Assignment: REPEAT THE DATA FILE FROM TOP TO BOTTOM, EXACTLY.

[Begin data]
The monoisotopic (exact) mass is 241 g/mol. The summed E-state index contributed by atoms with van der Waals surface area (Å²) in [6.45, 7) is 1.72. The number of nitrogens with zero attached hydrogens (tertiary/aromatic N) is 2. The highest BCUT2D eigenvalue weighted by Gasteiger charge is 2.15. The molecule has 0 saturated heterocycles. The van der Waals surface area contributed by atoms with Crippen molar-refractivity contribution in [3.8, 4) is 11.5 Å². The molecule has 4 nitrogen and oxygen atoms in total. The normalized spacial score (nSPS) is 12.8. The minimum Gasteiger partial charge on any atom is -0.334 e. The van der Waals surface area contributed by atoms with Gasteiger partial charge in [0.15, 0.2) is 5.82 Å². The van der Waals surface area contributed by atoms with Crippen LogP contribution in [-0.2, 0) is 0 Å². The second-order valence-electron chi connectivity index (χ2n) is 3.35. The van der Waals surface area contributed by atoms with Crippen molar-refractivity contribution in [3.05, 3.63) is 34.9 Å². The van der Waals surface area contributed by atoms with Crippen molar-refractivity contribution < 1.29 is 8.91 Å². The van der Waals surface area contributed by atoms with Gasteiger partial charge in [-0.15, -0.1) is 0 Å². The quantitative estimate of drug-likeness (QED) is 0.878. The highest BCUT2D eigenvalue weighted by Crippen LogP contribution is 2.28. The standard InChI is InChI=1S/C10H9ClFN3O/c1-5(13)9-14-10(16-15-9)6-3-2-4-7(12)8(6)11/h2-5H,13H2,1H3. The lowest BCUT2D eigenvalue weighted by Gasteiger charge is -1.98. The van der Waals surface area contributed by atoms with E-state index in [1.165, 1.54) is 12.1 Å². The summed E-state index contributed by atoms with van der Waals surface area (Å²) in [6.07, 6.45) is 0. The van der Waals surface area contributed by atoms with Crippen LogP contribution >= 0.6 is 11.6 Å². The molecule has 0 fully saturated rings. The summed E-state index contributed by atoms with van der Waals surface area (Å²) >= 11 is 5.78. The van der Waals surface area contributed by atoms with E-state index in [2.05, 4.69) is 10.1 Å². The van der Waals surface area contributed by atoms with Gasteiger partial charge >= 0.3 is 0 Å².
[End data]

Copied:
The monoisotopic (exact) mass is 241 g/mol. The summed E-state index contributed by atoms with van der Waals surface area (Å²) in [6.45, 7) is 1.72. The number of nitrogens with zero attached hydrogens (tertiary/aromatic N) is 2. The highest BCUT2D eigenvalue weighted by Gasteiger charge is 2.15. The molecule has 0 saturated heterocycles. The van der Waals surface area contributed by atoms with Crippen molar-refractivity contribution in [3.8, 4) is 11.5 Å². The molecule has 4 nitrogen and oxygen atoms in total. The normalized spacial score (nSPS) is 12.8. The minimum Gasteiger partial charge on any atom is -0.334 e. The van der Waals surface area contributed by atoms with Gasteiger partial charge in [0.15, 0.2) is 5.82 Å². The van der Waals surface area contributed by atoms with Crippen LogP contribution in [-0.2, 0) is 0 Å². The second-order valence-electron chi connectivity index (χ2n) is 3.35. The van der Waals surface area contributed by atoms with Crippen molar-refractivity contribution in [3.05, 3.63) is 34.9 Å². The van der Waals surface area contributed by atoms with Crippen molar-refractivity contribution < 1.29 is 8.91 Å². The van der Waals surface area contributed by atoms with Gasteiger partial charge in [-0.15, -0.1) is 0 Å². The quantitative estimate of drug-likeness (QED) is 0.878. The highest BCUT2D eigenvalue weighted by Crippen LogP contribution is 2.28. The standard InChI is InChI=1S/C10H9ClFN3O/c1-5(13)9-14-10(16-15-9)6-3-2-4-7(12)8(6)11/h2-5H,13H2,1H3. The lowest BCUT2D eigenvalue weighted by Gasteiger charge is -1.98. The van der Waals surface area contributed by atoms with E-state index in [1.165, 1.54) is 12.1 Å². The summed E-state index contributed by atoms with van der Waals surface area (Å²) in [6.07, 6.45) is 0. The van der Waals surface area contributed by atoms with Crippen LogP contribution >= 0.6 is 11.6 Å². The molecule has 0 fully saturated rings. The summed E-state index contributed by atoms with van der Waals surface area (Å²) >= 11 is 5.78. The van der Waals surface area contributed by atoms with E-state index in [2.05, 4.69) is 10.1 Å². The van der Waals surface area contributed by atoms with Gasteiger partial charge >= 0.3 is 0 Å².